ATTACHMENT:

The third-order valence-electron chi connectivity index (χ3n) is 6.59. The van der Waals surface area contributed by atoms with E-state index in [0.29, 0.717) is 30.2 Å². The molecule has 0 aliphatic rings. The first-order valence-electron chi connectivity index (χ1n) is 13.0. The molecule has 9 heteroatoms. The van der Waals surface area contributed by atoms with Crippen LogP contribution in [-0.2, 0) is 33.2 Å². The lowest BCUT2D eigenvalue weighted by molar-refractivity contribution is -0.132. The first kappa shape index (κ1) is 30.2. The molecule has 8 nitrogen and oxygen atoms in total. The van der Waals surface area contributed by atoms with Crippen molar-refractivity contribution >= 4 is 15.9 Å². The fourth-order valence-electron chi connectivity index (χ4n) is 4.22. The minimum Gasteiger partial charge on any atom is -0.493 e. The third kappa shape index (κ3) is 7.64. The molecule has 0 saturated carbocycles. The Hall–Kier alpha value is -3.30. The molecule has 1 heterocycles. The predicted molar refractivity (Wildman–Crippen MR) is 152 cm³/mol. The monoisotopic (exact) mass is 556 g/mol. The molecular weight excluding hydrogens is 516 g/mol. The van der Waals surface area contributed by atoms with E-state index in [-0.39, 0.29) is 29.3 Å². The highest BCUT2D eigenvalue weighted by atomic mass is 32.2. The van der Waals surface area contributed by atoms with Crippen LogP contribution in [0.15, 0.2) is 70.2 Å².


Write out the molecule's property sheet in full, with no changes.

The third-order valence-electron chi connectivity index (χ3n) is 6.59. The van der Waals surface area contributed by atoms with E-state index in [0.29, 0.717) is 30.2 Å². The molecule has 0 aliphatic rings. The first-order valence-electron chi connectivity index (χ1n) is 13.0. The molecule has 9 heteroatoms. The van der Waals surface area contributed by atoms with Crippen LogP contribution in [-0.2, 0) is 33.2 Å². The lowest BCUT2D eigenvalue weighted by molar-refractivity contribution is -0.132. The first kappa shape index (κ1) is 30.2. The molecule has 8 nitrogen and oxygen atoms in total. The van der Waals surface area contributed by atoms with Crippen molar-refractivity contribution >= 4 is 15.9 Å². The fourth-order valence-electron chi connectivity index (χ4n) is 4.22. The minimum Gasteiger partial charge on any atom is -0.493 e. The third kappa shape index (κ3) is 7.64. The molecule has 0 saturated carbocycles. The Hall–Kier alpha value is -3.30. The molecule has 1 heterocycles. The predicted molar refractivity (Wildman–Crippen MR) is 152 cm³/mol. The monoisotopic (exact) mass is 556 g/mol. The molecular weight excluding hydrogens is 516 g/mol. The van der Waals surface area contributed by atoms with E-state index in [-0.39, 0.29) is 29.3 Å². The highest BCUT2D eigenvalue weighted by atomic mass is 32.2. The van der Waals surface area contributed by atoms with Crippen LogP contribution in [0.15, 0.2) is 70.2 Å².